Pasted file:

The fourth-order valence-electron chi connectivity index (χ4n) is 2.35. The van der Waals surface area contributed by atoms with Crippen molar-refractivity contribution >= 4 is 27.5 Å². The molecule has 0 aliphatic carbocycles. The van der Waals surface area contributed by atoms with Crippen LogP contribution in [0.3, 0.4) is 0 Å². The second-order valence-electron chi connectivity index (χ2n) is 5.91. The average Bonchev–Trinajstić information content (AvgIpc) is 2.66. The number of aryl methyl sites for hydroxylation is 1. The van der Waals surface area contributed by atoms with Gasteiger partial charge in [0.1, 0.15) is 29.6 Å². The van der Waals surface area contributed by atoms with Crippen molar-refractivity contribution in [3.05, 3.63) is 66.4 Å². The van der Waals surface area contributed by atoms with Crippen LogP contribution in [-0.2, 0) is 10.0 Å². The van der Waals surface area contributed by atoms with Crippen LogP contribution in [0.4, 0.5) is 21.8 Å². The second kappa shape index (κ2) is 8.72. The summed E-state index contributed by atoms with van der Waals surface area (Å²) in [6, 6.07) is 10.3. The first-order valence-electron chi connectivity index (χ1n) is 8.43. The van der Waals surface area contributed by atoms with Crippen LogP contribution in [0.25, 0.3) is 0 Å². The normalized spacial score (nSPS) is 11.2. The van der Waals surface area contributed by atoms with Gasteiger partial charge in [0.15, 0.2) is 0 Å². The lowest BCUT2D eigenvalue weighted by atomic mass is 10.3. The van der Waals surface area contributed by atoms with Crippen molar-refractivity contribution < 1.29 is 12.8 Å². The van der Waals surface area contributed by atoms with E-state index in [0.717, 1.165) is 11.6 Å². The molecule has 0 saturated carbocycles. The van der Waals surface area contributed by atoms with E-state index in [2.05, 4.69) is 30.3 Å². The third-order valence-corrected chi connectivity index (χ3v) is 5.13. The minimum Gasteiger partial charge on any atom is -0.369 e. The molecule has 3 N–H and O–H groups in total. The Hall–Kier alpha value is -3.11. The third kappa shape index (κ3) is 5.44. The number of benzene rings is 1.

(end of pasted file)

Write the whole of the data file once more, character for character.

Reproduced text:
The fourth-order valence-electron chi connectivity index (χ4n) is 2.35. The van der Waals surface area contributed by atoms with Crippen molar-refractivity contribution >= 4 is 27.5 Å². The molecule has 0 aliphatic carbocycles. The van der Waals surface area contributed by atoms with Crippen LogP contribution in [0.3, 0.4) is 0 Å². The second-order valence-electron chi connectivity index (χ2n) is 5.91. The average Bonchev–Trinajstić information content (AvgIpc) is 2.66. The number of aryl methyl sites for hydroxylation is 1. The van der Waals surface area contributed by atoms with Gasteiger partial charge in [0.1, 0.15) is 29.6 Å². The van der Waals surface area contributed by atoms with Crippen molar-refractivity contribution in [3.05, 3.63) is 66.4 Å². The van der Waals surface area contributed by atoms with Crippen LogP contribution in [-0.2, 0) is 10.0 Å². The van der Waals surface area contributed by atoms with Crippen LogP contribution in [0.4, 0.5) is 21.8 Å². The second kappa shape index (κ2) is 8.72. The summed E-state index contributed by atoms with van der Waals surface area (Å²) in [6, 6.07) is 10.3. The first-order valence-electron chi connectivity index (χ1n) is 8.43. The van der Waals surface area contributed by atoms with Crippen LogP contribution in [0.25, 0.3) is 0 Å². The normalized spacial score (nSPS) is 11.2. The van der Waals surface area contributed by atoms with Gasteiger partial charge in [0.15, 0.2) is 0 Å². The lowest BCUT2D eigenvalue weighted by atomic mass is 10.3. The van der Waals surface area contributed by atoms with Crippen molar-refractivity contribution < 1.29 is 12.8 Å². The van der Waals surface area contributed by atoms with E-state index in [0.717, 1.165) is 11.6 Å². The molecule has 0 saturated carbocycles. The van der Waals surface area contributed by atoms with E-state index in [2.05, 4.69) is 30.3 Å². The third-order valence-corrected chi connectivity index (χ3v) is 5.13. The minimum Gasteiger partial charge on any atom is -0.369 e. The molecule has 3 N–H and O–H groups in total. The Hall–Kier alpha value is -3.11. The third kappa shape index (κ3) is 5.44. The number of benzene rings is 1.